"Is there anything Joey Baron can't do? Put a tricky chart in front
of him, and he'll clarify complicated passages like a great actor
doing Shakespeare. Turn him loose on simpler forms, and his witty
phrasing and impossibly deep groove will make you smile almost as
widely as he does whenever he's seated at the kit."
"I'm primarily interested in making
what I do inviting and fun. I'm not trying to impress people with
how good I can play the drums or displaying my virtuosity as my
"If I had to describe my sound,
I'd call it loose and slow, the way Southerners are slow. And soulful,
hopefully. What stirs me is some sort of soulful move hearing
a singer sing a phrase that's just - pow! - and trying to get that
kind of emotion out of the drums."
"I think a trade-mark of my style
involves my getting a lot from a minimal arsenal of equipment. I
just have hi-hats, a ride, a crash, a sizzle and a four piece kit...
Number one, what I want to do is play music that is fun, that invites
people in. If a person walked off the street into a performance
of mine, he or she wouldn't need to understand the history of music
to enjoy it. That's my job."
Drummer Joey Baron was born into a Jewish working class family in Richmond, Virginia. He is largely self-taught by means of watching others play and listening to recordings, radio and television. His early influences ran the gamut from Ed Sullivan show guests, to "The Wild Wild West" television show theme to records by Art Blakey, Ray Charles, Booker T. & the M.G.'s, James Brown, The Beatles and Jimi Hendrix. Besides being a member of the Bill Frisell Band for ten years until 1995, he has performed and recorded with an impressive list of musicians - including Carmen McRae, Dizzy Gillespie, Tony Bennett, Hampton Hawes, Chet Baker, Laurie Anderson, Art Pepper, Stan Getz, Lee Konitz, Joe Lovano, Vinicus Cantuaria, Jay McShann, David Bowie, The Los Angeles Philharmonic, Big Joe Turner, Philip Glass, John Abercrombie, Mel Lewis, Pat Martino, Harry Sweets Edison, David Sanborn, Al Jarreau, Jim Hall, Randy Brecker, Marian McPartland, John Scofield, Marc Johnson and The Lounge Lizards.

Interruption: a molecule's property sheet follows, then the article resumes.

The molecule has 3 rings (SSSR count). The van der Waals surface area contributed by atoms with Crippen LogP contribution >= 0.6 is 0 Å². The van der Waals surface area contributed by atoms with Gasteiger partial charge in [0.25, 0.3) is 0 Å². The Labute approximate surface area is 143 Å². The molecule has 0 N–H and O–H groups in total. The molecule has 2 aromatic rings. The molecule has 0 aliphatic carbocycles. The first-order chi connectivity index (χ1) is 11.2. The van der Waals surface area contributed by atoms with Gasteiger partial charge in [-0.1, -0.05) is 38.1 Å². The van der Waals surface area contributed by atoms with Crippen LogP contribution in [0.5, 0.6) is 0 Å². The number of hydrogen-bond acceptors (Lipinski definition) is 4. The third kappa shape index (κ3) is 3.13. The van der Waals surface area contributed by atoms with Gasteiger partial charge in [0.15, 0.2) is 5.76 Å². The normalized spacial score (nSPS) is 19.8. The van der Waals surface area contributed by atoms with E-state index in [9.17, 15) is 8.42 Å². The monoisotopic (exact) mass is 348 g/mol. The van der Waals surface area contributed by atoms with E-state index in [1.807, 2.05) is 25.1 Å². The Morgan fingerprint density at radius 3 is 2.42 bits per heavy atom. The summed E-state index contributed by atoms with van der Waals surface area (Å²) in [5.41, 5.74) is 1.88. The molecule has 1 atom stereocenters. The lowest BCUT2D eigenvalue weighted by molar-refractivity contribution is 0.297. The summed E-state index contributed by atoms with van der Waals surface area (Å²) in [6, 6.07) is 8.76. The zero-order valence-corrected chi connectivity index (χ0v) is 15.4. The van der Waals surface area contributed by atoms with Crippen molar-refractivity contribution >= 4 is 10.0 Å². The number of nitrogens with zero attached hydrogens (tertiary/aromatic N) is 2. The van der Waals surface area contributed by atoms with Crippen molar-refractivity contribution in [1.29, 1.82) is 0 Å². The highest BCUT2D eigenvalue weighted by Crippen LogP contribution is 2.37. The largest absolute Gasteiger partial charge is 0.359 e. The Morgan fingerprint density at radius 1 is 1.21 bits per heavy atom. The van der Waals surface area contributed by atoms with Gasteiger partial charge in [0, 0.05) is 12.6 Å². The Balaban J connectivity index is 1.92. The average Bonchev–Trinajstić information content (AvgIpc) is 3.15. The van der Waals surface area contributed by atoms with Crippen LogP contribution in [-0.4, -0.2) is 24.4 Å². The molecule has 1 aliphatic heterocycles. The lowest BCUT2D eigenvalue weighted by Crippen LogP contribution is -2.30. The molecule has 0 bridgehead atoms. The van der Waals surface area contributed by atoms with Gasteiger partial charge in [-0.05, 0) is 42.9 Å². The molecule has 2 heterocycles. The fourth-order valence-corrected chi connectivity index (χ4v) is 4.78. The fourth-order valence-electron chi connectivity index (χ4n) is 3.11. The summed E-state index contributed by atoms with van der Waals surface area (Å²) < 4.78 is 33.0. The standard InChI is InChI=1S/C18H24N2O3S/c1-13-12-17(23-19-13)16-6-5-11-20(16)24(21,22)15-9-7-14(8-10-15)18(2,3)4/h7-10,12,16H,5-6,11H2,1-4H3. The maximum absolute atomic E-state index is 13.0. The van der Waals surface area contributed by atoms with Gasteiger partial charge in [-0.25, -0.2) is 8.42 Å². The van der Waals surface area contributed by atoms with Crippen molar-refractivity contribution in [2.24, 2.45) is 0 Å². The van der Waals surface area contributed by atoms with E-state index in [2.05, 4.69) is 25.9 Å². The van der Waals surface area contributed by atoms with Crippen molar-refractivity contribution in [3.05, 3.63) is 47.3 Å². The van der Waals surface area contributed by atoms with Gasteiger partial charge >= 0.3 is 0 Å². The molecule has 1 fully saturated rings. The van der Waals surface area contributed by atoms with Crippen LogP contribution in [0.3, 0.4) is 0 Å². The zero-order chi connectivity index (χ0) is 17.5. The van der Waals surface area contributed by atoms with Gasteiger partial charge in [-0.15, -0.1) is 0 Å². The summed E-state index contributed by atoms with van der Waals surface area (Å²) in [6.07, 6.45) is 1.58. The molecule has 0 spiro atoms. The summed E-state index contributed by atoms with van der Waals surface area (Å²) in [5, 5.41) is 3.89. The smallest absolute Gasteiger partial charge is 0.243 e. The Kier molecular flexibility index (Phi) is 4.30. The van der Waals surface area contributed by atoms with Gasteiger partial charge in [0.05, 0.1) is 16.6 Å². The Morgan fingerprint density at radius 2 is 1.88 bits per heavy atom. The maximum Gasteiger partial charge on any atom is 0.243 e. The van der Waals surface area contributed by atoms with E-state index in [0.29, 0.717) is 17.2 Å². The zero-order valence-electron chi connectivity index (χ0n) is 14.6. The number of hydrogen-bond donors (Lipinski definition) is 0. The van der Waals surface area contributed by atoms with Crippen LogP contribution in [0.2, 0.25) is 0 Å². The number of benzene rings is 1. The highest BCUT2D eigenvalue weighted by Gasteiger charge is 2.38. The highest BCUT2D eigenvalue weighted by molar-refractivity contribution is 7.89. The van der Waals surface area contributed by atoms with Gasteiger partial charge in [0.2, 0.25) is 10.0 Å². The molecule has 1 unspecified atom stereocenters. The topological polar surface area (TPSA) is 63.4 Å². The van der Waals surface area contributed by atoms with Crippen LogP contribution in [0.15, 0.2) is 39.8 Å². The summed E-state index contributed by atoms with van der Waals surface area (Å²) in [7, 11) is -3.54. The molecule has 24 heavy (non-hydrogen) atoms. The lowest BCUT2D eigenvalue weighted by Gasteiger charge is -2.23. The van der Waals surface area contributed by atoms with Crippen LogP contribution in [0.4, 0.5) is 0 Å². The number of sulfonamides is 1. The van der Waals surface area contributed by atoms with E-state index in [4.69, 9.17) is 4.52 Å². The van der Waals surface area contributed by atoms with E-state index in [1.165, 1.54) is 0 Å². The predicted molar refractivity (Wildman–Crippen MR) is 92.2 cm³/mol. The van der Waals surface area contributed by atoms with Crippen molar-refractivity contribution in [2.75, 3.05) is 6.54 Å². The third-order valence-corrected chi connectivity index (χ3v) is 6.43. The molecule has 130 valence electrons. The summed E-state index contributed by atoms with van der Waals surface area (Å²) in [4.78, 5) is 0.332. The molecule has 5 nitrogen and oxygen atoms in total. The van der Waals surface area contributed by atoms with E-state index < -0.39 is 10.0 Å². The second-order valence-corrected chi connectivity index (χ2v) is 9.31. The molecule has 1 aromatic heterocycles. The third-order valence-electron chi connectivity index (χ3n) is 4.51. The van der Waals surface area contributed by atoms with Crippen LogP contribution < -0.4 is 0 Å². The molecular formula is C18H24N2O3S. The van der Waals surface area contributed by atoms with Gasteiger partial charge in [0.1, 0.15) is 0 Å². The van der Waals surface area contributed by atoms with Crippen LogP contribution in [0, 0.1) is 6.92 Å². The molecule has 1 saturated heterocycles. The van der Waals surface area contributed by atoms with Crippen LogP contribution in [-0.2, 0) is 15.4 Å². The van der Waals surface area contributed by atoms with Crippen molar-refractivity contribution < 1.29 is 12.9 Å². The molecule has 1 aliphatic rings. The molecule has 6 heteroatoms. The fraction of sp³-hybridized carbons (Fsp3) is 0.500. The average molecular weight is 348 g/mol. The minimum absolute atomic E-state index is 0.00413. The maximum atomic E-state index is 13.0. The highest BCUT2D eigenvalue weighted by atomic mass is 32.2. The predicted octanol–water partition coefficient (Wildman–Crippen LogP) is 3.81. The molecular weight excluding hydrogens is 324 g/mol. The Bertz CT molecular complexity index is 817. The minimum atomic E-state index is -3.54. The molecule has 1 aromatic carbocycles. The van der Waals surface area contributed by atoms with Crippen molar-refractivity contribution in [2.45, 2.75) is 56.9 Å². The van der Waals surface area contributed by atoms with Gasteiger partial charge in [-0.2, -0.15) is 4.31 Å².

Joey has lead his own trios one with John Medeski and Marc Ribot; and "Barondown" which featured Ellery Eskelin (saxophone) and Josh Roseman (trombone). "Barondown" recorded three albums - Crackshot (Avant), RAIsed Pleasure Dot (New World) and Tongue in Groove (JMT). He also co-lead the group "Miniature" (with Tim Berne and Hank Roberts) and was a member of "Naked City" (with John Zorn, Bill Frisell, Fred Frith and Wayne Horvitz) and of Zorn's group Masada (Dave Douglas and Greg Cohen).
Joey's first release on the Songline / Tone Field series on Intuition was Down Home,. The project features Baron's southern r&b-flavored original songs played by an all star band of Ron Carter, Arthur Blythe and Bill Frisell. "The most intriguing ensemble of the season," (New Yorker) "is not only all star, but fascinatingly so."(-Village Voice.) We'll Soon Find Out, the band's second album was released the summer of 2000. Both albums are produced by Lee Townsend. Baron's main performing band is "Killer Joey", featuring guitarists Steve Cardenas and Brad Shepik as well as Tony Scherr on bass. They have a self-produced CD entitled Killer Joey with Shepik's predecessor, Adam Levy. Occasionally, Joey still performs with "The Down Home Band", in a solo setting, with Bill Frisell, John Zorn, Lee Konitz, Joe Lovano, Dave Douglas, Vinicius Cantuaria, John Abercrombie, percussionist Robyn Schulkovsky and with pianists John Taylor, Elaine Elias, Enrico Pieranunzi and Misha Mengelberg. His most frequent rhythm section partner is bassist Marc Johnson.